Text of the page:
Wednesday, June 2, 2010

What I used to do instead of writing papers

I went through a James Thurber phase a few years ago. Actually, I've always liked James Thurber, particularly the book The Thirteen Clocks. I remember my mom reading it to me when I was little, and then later when I was much older (because it is a book best read allowed), reading it to peers. When I say "much older," I seriously mean college age. While studying abroad, I even made some like-minded friends who delighted in spending winter evenings drinking tea and reading The Thirteen Clocks as well as other fairy tales allowed together. There's something so exuberant about how Thurber plays with language in that book.

At any rate, following this relaxing study abroad semester of joyful tea drinking and Thurber basking, I was thrust into my final year of college thesis writing and seminar paper completing. Instead of doing any of that, I would pen my own pointless Thurber-esque writings. I found one of them on my computer today while I was trying to avoid doing something else (par for the course). Because one of the requests for this blog was to post some of my writing (although I don't think the person who suggested that actually reads this blog), I'm including some of it--
un-edited, circa 2007 writing--here:

When he was only a dot on the horizon, seen by only Ms. Sarah, the nyctalopic old maid, he was already involved in the fabric of the town because he was already a part of what “might be” which is almost as important as what “would be” and almost as exciting as what “never was.” He became Ms. Sarah’s husband while he was still only a dot on the hill. She saw his gentle stride and knew him to be a kind-hearted old man who would wash her feet in warm salt water in the evening and tell her stories of his travels over the high seas. In her mind, he was also a sailor. He had been from one end of the world to the other a score of times and from top to bottom twice as many. He had seen mermaids eating fish raw with their hands and whales so large you could build a castle (albeit a smaller one) on their backs. He had been to where the people would eat without ever getting fat and grow fat without eating. He had heard the songs of sirens and thought it not as melodic as his mother’s voice singing him to sleep as a child and only slightly more than anything.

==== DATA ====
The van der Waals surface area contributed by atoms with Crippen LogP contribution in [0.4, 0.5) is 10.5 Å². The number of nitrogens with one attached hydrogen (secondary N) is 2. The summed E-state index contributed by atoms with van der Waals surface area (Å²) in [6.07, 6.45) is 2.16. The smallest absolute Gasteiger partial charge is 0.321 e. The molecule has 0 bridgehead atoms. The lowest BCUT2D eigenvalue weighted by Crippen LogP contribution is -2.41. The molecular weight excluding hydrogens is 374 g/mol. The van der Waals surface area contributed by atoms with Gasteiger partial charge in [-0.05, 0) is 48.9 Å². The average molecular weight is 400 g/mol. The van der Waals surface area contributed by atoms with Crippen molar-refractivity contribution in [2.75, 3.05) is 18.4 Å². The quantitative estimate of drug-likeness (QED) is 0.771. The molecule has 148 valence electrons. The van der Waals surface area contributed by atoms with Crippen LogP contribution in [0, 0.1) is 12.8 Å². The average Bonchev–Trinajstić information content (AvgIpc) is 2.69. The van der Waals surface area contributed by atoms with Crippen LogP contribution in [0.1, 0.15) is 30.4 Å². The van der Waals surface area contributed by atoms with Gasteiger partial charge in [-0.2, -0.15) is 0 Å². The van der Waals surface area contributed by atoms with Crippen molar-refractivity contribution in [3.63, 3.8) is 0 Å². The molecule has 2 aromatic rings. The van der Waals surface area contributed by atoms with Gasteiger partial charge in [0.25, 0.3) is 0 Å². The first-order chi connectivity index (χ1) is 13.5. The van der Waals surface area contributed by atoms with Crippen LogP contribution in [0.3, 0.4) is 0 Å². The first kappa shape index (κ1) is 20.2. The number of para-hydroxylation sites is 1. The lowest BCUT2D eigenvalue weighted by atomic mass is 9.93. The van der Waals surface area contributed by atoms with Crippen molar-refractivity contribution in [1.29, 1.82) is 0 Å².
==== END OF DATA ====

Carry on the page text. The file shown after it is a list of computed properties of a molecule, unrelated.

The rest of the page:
As he grew closer to the cottage at the edge of the village where Ms. Sarah stood, by the garden in her yard where she was planting sunflowers and cabbages side by side, she had to give up some of her imaginings about him and replace them with new ones. As his features became apparent, she saw that he was not a sailor at all, but maybe yet some sort of carpenter or wood maker. Where he wouldn’t have stories, at least he’d be reasonably handy around the house. Ms. Sarah considered for a moment the broken door behind her that creaked on its hinges, and when it was thrown open suddenly, like from a gust of wind or a dramatic house guest, made a disagreeable thropping sound not unlike the sound of someone swallowing a hard-boiled egg whole.